Endless Love

(Literary Masterpieces, Volume 16)

Scott Spencer is an astonishingly perceptive and powerfully skilled young writer who had two successful novels to his credit before he was thirty. His Last Night at the Brain Thieves’ Ball (1973) and Preservation Hall (1976) won him both the praise of critics and a widening audience; both works demonstrate his profound identification with the problems experienced by persons of genuine emotion who are fronted by an uncaring and false society. In each, he made his people, their language, their thoughts, and their times come vitally alive. Now, in Endless Love, Spencer allows his vision of that problem to mature in a story which is consistently fascinating in its narrative range and often—even in our callous age—shocking in its intensity of emotion.

Endless Love is a novel of compulsion. The epigrammatic title, which comes from Delmore Schwartz’s poem “I Am a Book I Neither Wrote nor Read,” foreshadows the obsessive, trancelike effect this novel has. The novel’s narrator is an original. His passion and his crime are unlearned behaviors; they simply are, and he unblinkingly reports his having done them. Told in the first person, his narration is about obsession and displays a relentless, unnerving momentum. The story, which could have become merely a mawkish tale of adolescent love or an attack on women’s demands for security or another denunciation of contemporary American society, instead succeeds in communicating complex attitudes and asking sophisticated philosophical questions. If a sociologist fifty years from now wanted to know what representative families were like in the 1960’s, this novel would faithfully answer most of his questions.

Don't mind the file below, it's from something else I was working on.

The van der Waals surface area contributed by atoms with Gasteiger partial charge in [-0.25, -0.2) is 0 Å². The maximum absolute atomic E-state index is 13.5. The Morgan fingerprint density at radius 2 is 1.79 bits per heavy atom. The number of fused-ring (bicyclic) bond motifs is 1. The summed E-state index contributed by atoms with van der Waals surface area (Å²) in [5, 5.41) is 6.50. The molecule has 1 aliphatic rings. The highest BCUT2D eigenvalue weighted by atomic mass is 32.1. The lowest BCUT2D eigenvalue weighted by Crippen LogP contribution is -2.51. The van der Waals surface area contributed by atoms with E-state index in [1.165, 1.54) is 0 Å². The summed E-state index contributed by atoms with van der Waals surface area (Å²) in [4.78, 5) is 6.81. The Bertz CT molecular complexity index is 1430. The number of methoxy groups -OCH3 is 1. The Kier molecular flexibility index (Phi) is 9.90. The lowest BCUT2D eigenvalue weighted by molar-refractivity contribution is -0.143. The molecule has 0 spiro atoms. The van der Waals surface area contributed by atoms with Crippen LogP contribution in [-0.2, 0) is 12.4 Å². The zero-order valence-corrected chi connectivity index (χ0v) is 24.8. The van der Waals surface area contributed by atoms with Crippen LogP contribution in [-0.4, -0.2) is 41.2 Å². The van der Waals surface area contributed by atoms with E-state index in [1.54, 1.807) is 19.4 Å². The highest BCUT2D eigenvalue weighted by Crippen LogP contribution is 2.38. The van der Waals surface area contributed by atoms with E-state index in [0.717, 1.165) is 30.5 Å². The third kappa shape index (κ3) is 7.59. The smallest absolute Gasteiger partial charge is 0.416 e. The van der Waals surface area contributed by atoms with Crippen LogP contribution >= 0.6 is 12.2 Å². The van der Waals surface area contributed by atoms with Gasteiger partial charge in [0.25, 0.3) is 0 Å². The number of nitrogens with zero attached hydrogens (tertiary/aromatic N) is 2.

Spencer’s energy and psychological insights in Endless Love are impressive. Between the lines, through the novel’s events, the author asks, “What is love in our time? What is the family? What do they mean to each other? What ought they to be. . . . What will they be allowed to be . . .?” Sadly but truthfully, he reports the effect our harsh and changing circumstances have had on families. He reveals a deep sympathy for people who care, who can still be touched despite all their defenses, escapes, and alienations. Spencer’s complex and daring theme seems to be that the emotion of love, when it is most pure—that is, when it is most conscious of itself, most exclusive of external restraint—is truly obsessive and inevitably destructive, a threat to society’s other forms such as the family; it is...

(The entire section is 1036 words.)